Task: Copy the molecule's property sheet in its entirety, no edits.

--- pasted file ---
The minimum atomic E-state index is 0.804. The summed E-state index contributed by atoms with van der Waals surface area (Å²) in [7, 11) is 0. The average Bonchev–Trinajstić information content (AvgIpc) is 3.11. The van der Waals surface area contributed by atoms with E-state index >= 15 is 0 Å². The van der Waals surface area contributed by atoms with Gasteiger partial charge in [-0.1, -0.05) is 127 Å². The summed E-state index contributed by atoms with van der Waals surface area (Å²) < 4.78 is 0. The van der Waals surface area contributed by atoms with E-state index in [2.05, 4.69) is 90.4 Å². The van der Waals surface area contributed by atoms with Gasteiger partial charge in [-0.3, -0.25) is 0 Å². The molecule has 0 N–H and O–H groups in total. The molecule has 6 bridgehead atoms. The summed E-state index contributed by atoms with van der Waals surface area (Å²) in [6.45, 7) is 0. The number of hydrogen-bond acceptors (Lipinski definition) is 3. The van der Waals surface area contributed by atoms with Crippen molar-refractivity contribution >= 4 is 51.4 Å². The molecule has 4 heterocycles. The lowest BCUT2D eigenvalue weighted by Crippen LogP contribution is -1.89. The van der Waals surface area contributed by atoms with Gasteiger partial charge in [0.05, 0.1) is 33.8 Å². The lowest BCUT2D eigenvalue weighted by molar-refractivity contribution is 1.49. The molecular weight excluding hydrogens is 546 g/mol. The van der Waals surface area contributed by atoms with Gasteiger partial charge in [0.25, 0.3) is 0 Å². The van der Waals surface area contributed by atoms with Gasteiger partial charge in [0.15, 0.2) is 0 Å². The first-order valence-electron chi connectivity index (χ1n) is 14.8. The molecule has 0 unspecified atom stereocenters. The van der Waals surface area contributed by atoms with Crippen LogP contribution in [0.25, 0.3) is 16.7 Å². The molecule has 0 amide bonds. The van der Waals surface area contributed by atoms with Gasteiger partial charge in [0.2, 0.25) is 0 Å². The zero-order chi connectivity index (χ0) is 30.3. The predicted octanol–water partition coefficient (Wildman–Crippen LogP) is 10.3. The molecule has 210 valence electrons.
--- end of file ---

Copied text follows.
The minimum atomic E-state index is 0.804. The summed E-state index contributed by atoms with van der Waals surface area (Å²) in [7, 11) is 0. The average Bonchev–Trinajstić information content (AvgIpc) is 3.11. The van der Waals surface area contributed by atoms with E-state index >= 15 is 0 Å². The van der Waals surface area contributed by atoms with Gasteiger partial charge in [-0.1, -0.05) is 127 Å². The summed E-state index contributed by atoms with van der Waals surface area (Å²) < 4.78 is 0. The van der Waals surface area contributed by atoms with E-state index in [2.05, 4.69) is 90.4 Å². The van der Waals surface area contributed by atoms with Gasteiger partial charge in [-0.3, -0.25) is 0 Å². The molecule has 0 N–H and O–H groups in total. The molecule has 6 bridgehead atoms. The summed E-state index contributed by atoms with van der Waals surface area (Å²) in [6.45, 7) is 0. The number of hydrogen-bond acceptors (Lipinski definition) is 3. The van der Waals surface area contributed by atoms with Crippen molar-refractivity contribution >= 4 is 51.4 Å². The molecule has 4 heterocycles. The lowest BCUT2D eigenvalue weighted by Crippen LogP contribution is -1.89. The van der Waals surface area contributed by atoms with Gasteiger partial charge in [0.05, 0.1) is 33.8 Å². The lowest BCUT2D eigenvalue weighted by molar-refractivity contribution is 1.49. The molecular weight excluding hydrogens is 546 g/mol. The van der Waals surface area contributed by atoms with Gasteiger partial charge in [0.25, 0.3) is 0 Å². The van der Waals surface area contributed by atoms with Gasteiger partial charge in [0.15, 0.2) is 0 Å². The first-order valence-electron chi connectivity index (χ1n) is 14.8. The molecule has 0 unspecified atom stereocenters. The van der Waals surface area contributed by atoms with Crippen LogP contribution in [0.25, 0.3) is 16.7 Å². The molecule has 0 amide bonds. The van der Waals surface area contributed by atoms with Gasteiger partial charge in [0.2, 0.25) is 0 Å². The zero-order chi connectivity index (χ0) is 30.3. The predicted octanol–water partition coefficient (Wildman–Crippen LogP) is 10.3. The molecule has 210 valence electrons.